Q- Can neural networks answer queries from natural language without a predefined schema
Author:: P- Brendan Langen
In R- Neural Databases, the authors present a tool, NeuralDB, that requires no schema and is queryable through natural language processing.
Pre-trained language models are performing at a high enough level of accuracy through NLP to begin experimenting with a discourse graph without a predefined schema. If the field is specified, the model can improve even further by training on domain specific knowledge.
The first, and most important benefit is that a NeuralDB, by definition, has no pre-defined schema. Therefore, the scope of the database does not need to be defined in advance and any data that becomes relevant as the application is used can be stored and queried. The second benefit is that updates and queries can be posed in a variety of natural language forms, as is convenient to any user. In contrast, a traditional database query needs to be based on the database schema. A third benefit comes from the fact that the NeuralDB is based on a pre-trained language model that already contains a lot of knowledge. Furthermore, using the same paradigm, we can endow the NeuralDB with more domain knowledge by extending the pre-training corpus to that domain.
This is best used in domains where knowledge is unclear.
To compare to other data structures - Q- What is the data structure of a graph built to facilitate decentralized knowledge synthesis - let’s examine relational databases and graph databases.
Since relational databases use predefined structures to store relationships, future changes to schema are more costly than in graph database structures, which store relationships at the individual level.
In fields where most knowledge is clear, or stable, changes to schema are less necessary. You can design a DB schema up front with greater confidence it will model the field. C- Structured writing is a method that can accelerate learning in stable fields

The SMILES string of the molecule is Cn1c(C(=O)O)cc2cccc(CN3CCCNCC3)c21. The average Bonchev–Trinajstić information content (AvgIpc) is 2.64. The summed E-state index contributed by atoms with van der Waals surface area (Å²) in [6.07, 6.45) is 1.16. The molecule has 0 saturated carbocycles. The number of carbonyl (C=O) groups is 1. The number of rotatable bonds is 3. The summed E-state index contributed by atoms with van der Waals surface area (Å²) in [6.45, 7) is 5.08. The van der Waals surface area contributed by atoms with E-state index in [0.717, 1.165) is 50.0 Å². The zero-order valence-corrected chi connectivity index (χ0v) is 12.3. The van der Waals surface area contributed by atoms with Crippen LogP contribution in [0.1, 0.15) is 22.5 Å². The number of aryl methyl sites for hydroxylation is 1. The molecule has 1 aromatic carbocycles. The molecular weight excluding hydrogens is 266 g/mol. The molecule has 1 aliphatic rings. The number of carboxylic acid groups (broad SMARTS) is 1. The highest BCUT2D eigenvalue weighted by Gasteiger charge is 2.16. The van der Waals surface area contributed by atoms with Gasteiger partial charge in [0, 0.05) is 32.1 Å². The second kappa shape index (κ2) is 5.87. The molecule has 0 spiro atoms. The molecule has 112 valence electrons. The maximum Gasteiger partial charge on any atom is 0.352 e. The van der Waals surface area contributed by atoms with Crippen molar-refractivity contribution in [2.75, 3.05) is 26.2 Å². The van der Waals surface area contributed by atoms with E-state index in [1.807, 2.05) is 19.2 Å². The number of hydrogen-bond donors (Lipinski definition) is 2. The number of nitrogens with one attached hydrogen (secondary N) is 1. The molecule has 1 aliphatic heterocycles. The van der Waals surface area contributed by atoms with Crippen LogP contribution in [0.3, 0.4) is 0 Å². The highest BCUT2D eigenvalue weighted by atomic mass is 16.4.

In contrast, if you have to account for changing information - in a field that’s being forged, as you say - a graph DB is better because it can define relationships on each individual node. structured writing doesn’t work as well in these fields.
Further, though, might a neural DB be a better model?
Given its benefits, Neural Databases are well suited for emerging applications where the schema of the data cannot be determined in advance and data can be stated in a wide range of linguistic patterns.
The example of verifying the correctness of political claims is used, as information is constantly changing.
Another class of applications is the modeling and querying of political claims  (with the goal of verifying their correctness). Here too, claims can be about a huge variety of topics and expressed in many ways.
It remains to be seen how effective neuralDBs are at updating information over time.
Finally, another interesting challenge concerns developing semantic knowledge that helps in identifying which updates should replace previous facts and which should not.
Challenges also exist around bias encoded in the model.
A possible downside of using neural techniques in a database system is the potential for bias that might be encoded in the underlying language model. A possible approach to this important issue is to design a separate module that attacks the database with queries in order to discover hidden biases.